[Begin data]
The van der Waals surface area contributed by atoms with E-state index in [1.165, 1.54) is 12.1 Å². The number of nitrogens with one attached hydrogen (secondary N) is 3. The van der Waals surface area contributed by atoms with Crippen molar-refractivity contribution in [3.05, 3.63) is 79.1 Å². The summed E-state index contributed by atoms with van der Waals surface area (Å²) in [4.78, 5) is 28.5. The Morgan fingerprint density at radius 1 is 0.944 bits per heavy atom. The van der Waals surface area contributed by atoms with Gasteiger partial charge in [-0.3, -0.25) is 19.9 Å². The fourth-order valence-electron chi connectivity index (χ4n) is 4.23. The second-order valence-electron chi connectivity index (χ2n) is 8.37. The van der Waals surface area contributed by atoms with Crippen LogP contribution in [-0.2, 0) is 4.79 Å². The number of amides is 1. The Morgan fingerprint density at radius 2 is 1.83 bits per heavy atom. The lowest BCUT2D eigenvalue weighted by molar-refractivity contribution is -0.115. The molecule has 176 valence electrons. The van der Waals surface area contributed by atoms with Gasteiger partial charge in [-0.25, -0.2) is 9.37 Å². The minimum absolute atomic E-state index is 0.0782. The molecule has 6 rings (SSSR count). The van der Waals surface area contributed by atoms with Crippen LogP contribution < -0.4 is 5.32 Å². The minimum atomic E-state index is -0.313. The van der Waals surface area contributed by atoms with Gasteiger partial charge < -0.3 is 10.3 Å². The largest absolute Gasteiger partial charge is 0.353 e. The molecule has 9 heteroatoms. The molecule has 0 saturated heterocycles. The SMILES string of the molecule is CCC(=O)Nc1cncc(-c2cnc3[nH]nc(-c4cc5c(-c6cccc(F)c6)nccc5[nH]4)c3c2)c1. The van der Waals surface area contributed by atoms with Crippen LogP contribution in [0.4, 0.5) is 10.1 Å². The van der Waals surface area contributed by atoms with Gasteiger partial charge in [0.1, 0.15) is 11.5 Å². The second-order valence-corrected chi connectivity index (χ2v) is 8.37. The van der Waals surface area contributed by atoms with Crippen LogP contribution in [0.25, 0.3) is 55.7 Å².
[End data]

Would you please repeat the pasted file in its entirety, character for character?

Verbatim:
The van der Waals surface area contributed by atoms with E-state index in [1.165, 1.54) is 12.1 Å². The number of nitrogens with one attached hydrogen (secondary N) is 3. The van der Waals surface area contributed by atoms with Crippen molar-refractivity contribution in [3.05, 3.63) is 79.1 Å². The summed E-state index contributed by atoms with van der Waals surface area (Å²) in [4.78, 5) is 28.5. The Morgan fingerprint density at radius 1 is 0.944 bits per heavy atom. The van der Waals surface area contributed by atoms with Gasteiger partial charge in [-0.3, -0.25) is 19.9 Å². The fourth-order valence-electron chi connectivity index (χ4n) is 4.23. The second-order valence-electron chi connectivity index (χ2n) is 8.37. The van der Waals surface area contributed by atoms with Crippen LogP contribution in [-0.2, 0) is 4.79 Å². The number of amides is 1. The Morgan fingerprint density at radius 2 is 1.83 bits per heavy atom. The lowest BCUT2D eigenvalue weighted by molar-refractivity contribution is -0.115. The molecule has 176 valence electrons. The van der Waals surface area contributed by atoms with Gasteiger partial charge in [-0.25, -0.2) is 9.37 Å². The minimum absolute atomic E-state index is 0.0782. The molecule has 6 rings (SSSR count). The van der Waals surface area contributed by atoms with Crippen LogP contribution < -0.4 is 5.32 Å². The minimum atomic E-state index is -0.313. The van der Waals surface area contributed by atoms with Gasteiger partial charge < -0.3 is 10.3 Å². The largest absolute Gasteiger partial charge is 0.353 e. The molecule has 9 heteroatoms. The molecule has 0 saturated heterocycles. The SMILES string of the molecule is CCC(=O)Nc1cncc(-c2cnc3[nH]nc(-c4cc5c(-c6cccc(F)c6)nccc5[nH]4)c3c2)c1. The van der Waals surface area contributed by atoms with Crippen LogP contribution in [0.4, 0.5) is 10.1 Å². The van der Waals surface area contributed by atoms with Gasteiger partial charge in [0.1, 0.15) is 11.5 Å². The second-order valence-corrected chi connectivity index (χ2v) is 8.37. The van der Waals surface area contributed by atoms with Crippen LogP contribution in [0.25, 0.3) is 55.7 Å².